Senior linebacker Vince Biegel embraces being one of Wisconsin's primary leaders in 2016

Coming off a career season, Wisconsin senior linebacker Vince Biegel and his hair hope to make big headlines for the Badgers' defense in 2016.

CHICAGO – Vince Biegel was thrilled when he was given the green light from his family and, most importantly, his girlfriend.

Weighing the pros and cons of putting off the N.F.L. for one more season and returning to school keeps a lot of players up and night, but Biegel knew he had unfinished business and room to grow as a player, so that decision was easy.

The decision he required the approval of those closest to him was to bring back his much-talked about mullet.

“It’s part of who I am,” said Biegel, who sported the 80s hairdo his sophomore year. “It’s a big personality of who I was. I want to bring that back one more year.”

Sitting at his own podium at Big Ten Media Days at Hyatt McCormick Place Tuesday, Biegel’s hair is still a work in progress. Fortunately for Wisconsin, his leadership is not.

One of only 15 seniors on Wisconsin’s roster, Biegel has embraced the role of leader of team, let alone of a defense that will have its work cut out for itself in the weeks and months ahead. Facing a Big Ten schedule that has Wisconsin playing, in consecutive weeks, Michigan State, Michigan, Ohio State, Iowa, Nebraska and Northwestern, it’s not a shock to see UW picked third in the West Division – behind Iowa and Nebraska, respectively – in a Cleveland.com preseason poll.

Biegel doesn’t want it any other way.

“I feel like I’m the emotional leader; I feel like I’m the heart of the defense,” said Biegel, who has started 28 of 42 career games, including the last 25. “That’s a role I take with a lot of heart and a lot of pride. This is something I’ve dreamed about since I was a kid at Wisconsin Rapids. To be able to live that dream today is definitely a blessing.”

Since overcoming a foot injury that limited his freshman season to two games, Biegel has become one of the best outside linebackers in the Big Ten. Working opposite Big Ten Linebacker of the Year Joe Schobert a season ago, Biegel set career highs in tackles (66), sacks (8) and tackles for loss yards (14 for 81).

It’s part of the reason why his name has dotted the preseason award watch list for the Bednarik (most outstanding defensive player), Nagurski (top defensive player) and Butkus (best linebacker) and Pro Football Focus rated him the nation's top returning outside linebacker (grading him No. 1 both against the run and as a pass rusher).

“Vince brings a ton to our defense,” Wisconsin head coach Paul Chryst said. “He’s obviously a very good football player. His competitiveness, he plays with an edge, practices with an edge. He’s all in, and I think it can be contagious. Our team needs Vince in a lot of ways.”

While he’s learned on the field from a bevy of talented linebacker coaches, the most recent being LSU defensive coordinator Dave Aranda, Biegel said he’s crafted his leadership style from players like Chris Borland, Mike Taylor and Brendan Kelly, three upperclassmen that help guide Biegel during his first injury-plagued season on campus.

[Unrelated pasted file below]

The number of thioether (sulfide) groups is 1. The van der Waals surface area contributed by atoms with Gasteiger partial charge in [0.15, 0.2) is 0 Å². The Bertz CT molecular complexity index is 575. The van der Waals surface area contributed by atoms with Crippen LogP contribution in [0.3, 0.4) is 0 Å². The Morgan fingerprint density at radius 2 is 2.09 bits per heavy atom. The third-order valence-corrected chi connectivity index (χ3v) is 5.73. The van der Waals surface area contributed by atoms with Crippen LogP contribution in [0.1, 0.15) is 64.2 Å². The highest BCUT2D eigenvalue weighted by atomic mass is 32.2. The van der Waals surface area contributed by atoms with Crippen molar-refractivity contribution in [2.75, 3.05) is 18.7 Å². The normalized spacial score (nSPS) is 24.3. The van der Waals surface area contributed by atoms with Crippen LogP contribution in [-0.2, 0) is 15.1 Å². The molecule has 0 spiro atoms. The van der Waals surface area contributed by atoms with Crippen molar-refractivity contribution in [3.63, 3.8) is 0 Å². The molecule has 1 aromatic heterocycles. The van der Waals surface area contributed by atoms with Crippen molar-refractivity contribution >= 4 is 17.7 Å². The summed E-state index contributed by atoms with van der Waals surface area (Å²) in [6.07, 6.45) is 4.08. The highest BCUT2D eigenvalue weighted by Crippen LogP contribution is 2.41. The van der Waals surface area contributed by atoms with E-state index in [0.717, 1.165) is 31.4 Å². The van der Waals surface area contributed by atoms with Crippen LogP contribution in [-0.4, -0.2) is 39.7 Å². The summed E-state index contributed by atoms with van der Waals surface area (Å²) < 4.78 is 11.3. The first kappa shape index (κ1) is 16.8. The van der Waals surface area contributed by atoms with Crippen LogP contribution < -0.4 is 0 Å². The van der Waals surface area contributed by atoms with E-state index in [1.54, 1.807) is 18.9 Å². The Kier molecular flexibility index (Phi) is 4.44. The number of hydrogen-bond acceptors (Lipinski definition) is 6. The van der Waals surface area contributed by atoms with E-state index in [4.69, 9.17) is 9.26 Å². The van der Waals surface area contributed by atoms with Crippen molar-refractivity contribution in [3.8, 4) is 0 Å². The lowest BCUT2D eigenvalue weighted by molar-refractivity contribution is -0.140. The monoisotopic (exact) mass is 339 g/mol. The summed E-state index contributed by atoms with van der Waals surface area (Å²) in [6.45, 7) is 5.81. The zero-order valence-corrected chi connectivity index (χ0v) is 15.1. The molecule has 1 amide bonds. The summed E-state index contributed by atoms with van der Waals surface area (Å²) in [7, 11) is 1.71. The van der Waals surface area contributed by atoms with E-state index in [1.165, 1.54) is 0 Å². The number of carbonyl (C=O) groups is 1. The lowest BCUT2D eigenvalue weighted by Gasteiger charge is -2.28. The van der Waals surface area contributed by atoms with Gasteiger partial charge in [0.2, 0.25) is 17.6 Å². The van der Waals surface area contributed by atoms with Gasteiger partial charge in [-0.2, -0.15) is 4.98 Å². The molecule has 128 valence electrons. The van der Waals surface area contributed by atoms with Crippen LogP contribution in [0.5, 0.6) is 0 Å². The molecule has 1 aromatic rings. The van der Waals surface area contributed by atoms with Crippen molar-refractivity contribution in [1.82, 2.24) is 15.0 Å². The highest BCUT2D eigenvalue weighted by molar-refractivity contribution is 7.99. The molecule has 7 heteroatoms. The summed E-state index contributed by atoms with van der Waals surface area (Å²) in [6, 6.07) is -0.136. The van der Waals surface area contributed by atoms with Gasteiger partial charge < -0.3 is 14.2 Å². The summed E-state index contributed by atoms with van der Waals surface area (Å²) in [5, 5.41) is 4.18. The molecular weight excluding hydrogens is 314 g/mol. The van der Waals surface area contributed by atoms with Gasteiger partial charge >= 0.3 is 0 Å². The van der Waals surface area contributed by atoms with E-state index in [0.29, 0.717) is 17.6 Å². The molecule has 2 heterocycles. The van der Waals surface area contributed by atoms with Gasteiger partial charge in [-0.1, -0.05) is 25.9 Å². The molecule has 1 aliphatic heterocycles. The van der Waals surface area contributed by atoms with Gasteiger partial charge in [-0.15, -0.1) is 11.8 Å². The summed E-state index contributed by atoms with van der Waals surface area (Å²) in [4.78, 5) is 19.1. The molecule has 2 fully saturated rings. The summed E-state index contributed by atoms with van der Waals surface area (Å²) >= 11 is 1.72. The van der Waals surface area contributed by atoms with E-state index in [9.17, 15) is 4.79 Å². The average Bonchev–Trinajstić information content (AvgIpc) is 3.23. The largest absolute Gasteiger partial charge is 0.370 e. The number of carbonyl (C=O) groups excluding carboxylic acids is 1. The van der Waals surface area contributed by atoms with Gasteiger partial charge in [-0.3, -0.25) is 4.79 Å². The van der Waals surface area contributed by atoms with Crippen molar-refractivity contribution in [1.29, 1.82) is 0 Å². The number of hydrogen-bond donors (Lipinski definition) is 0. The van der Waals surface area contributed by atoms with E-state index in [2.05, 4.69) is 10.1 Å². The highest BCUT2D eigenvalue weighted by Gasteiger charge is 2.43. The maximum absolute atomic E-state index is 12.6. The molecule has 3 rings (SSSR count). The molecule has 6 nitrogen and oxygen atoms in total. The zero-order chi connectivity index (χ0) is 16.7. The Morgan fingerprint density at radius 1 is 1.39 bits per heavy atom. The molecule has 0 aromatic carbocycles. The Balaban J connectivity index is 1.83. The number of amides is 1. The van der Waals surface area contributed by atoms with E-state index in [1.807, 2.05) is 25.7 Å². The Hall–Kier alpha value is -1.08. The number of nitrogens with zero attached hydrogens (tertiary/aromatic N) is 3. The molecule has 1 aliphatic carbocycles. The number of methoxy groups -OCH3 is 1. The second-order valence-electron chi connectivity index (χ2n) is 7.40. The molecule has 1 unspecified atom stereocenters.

“I was really fortunate to have those guys as leaders to look to as a freshman and sophomore to see there example of how to conduct things,” he recalled. “Obviously (I) took some of their game and put it in mine and craft it into what I do.”

Biegel tends to go all in no matter what he does. After his sophomore season, he and a handful of teammates shaved their heads to raise awareness for childhood cancer. He decided to sport a Mohawk during his junior year. But when he tweeted at the end of March that the mullet was returning, he has since received 54 retweets and 222 likes – a big number for a hairstyle announcement.

“People miss (the mullet),” senior tailback Dare Ogunbowale said, a hair aficionado in his own right with his dreadlocks. “After the season the mullet goes away and he turns into a different person … He’s growing his hair out now to chop it off for the mullet, so I can’t wait for that.”

No matter what Biegel looks like, his impact will be huge for Wisconsin, which has the sixth toughest schedule in the country based on 2015 win/loss records (UW’s 12 opponents went 98-57 (.623) last season). He is the top returner for a Badgers unit that led the nation in scoring defense (13.7 points per game) and ranked No. 2 nationally in total defense (268.5 yards per game) last season.  

A look at Wisconsin’s projected front seven and there’s a lot of familiar names. The majority of the defensive line returns and the Badgers have strength in numbers at both inside and outside linebacker. And even though the secondary has to replace three starters, Biegel said he can see a group that will set the pace for the entire group.

“I think our defense is going to be the strongest it’s been in many years,” Biegel said.

Wisconsin has 38 days to prepare itself to back up that claim. After always having upperclassmen set the tone for the unit, Biegel knows it’s up to him to get Wisconsin where it wants to go.

“I look around and I’m one of the oldest guys out here. For me it’s being able to push myself, having that self control and having the ability to improve my game every single day,” Biegel said. “That really will be the biggest challenge and something I really have been striving for this offseason. It’s something that will make me a better person and a better football player down the road.”


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